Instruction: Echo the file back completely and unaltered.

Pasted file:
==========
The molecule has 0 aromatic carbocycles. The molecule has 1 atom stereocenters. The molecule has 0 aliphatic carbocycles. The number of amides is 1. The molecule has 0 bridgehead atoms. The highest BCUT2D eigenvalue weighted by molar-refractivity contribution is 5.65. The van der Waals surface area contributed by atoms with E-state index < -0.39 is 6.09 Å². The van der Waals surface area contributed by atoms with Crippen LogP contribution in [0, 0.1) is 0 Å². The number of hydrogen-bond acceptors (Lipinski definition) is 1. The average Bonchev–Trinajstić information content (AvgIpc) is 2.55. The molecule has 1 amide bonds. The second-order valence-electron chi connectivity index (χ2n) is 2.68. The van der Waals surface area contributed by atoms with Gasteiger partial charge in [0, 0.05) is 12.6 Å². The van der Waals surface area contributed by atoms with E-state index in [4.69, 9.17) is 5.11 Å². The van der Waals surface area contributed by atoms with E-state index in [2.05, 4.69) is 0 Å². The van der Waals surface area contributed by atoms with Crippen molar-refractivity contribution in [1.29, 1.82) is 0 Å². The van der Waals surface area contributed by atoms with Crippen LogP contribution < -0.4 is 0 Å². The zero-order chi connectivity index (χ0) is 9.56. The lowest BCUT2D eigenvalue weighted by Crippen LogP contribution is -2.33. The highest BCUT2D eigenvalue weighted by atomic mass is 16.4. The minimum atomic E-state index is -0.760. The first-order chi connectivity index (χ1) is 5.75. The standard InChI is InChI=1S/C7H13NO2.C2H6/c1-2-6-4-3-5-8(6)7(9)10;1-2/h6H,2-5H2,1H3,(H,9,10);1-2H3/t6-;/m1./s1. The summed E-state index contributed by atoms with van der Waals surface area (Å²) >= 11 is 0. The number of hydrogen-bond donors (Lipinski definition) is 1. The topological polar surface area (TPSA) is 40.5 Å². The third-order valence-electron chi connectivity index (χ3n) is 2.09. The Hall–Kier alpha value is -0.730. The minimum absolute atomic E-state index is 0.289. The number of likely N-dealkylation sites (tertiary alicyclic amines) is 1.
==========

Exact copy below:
The molecule has 0 aromatic carbocycles. The molecule has 1 atom stereocenters. The molecule has 0 aliphatic carbocycles. The number of amides is 1. The molecule has 0 bridgehead atoms. The highest BCUT2D eigenvalue weighted by molar-refractivity contribution is 5.65. The van der Waals surface area contributed by atoms with E-state index < -0.39 is 6.09 Å². The van der Waals surface area contributed by atoms with Crippen LogP contribution in [0, 0.1) is 0 Å². The number of hydrogen-bond acceptors (Lipinski definition) is 1. The average Bonchev–Trinajstić information content (AvgIpc) is 2.55. The molecule has 1 amide bonds. The second-order valence-electron chi connectivity index (χ2n) is 2.68. The van der Waals surface area contributed by atoms with Gasteiger partial charge in [0, 0.05) is 12.6 Å². The van der Waals surface area contributed by atoms with E-state index in [4.69, 9.17) is 5.11 Å². The van der Waals surface area contributed by atoms with E-state index in [2.05, 4.69) is 0 Å². The van der Waals surface area contributed by atoms with Crippen molar-refractivity contribution in [1.29, 1.82) is 0 Å². The van der Waals surface area contributed by atoms with Crippen LogP contribution < -0.4 is 0 Å². The zero-order chi connectivity index (χ0) is 9.56. The lowest BCUT2D eigenvalue weighted by Crippen LogP contribution is -2.33. The highest BCUT2D eigenvalue weighted by atomic mass is 16.4. The minimum atomic E-state index is -0.760. The first-order chi connectivity index (χ1) is 5.75. The standard InChI is InChI=1S/C7H13NO2.C2H6/c1-2-6-4-3-5-8(6)7(9)10;1-2/h6H,2-5H2,1H3,(H,9,10);1-2H3/t6-;/m1./s1. The summed E-state index contributed by atoms with van der Waals surface area (Å²) >= 11 is 0. The number of hydrogen-bond donors (Lipinski definition) is 1. The topological polar surface area (TPSA) is 40.5 Å². The third-order valence-electron chi connectivity index (χ3n) is 2.09. The Hall–Kier alpha value is -0.730. The minimum absolute atomic E-state index is 0.289. The number of likely N-dealkylation sites (tertiary alicyclic amines) is 1.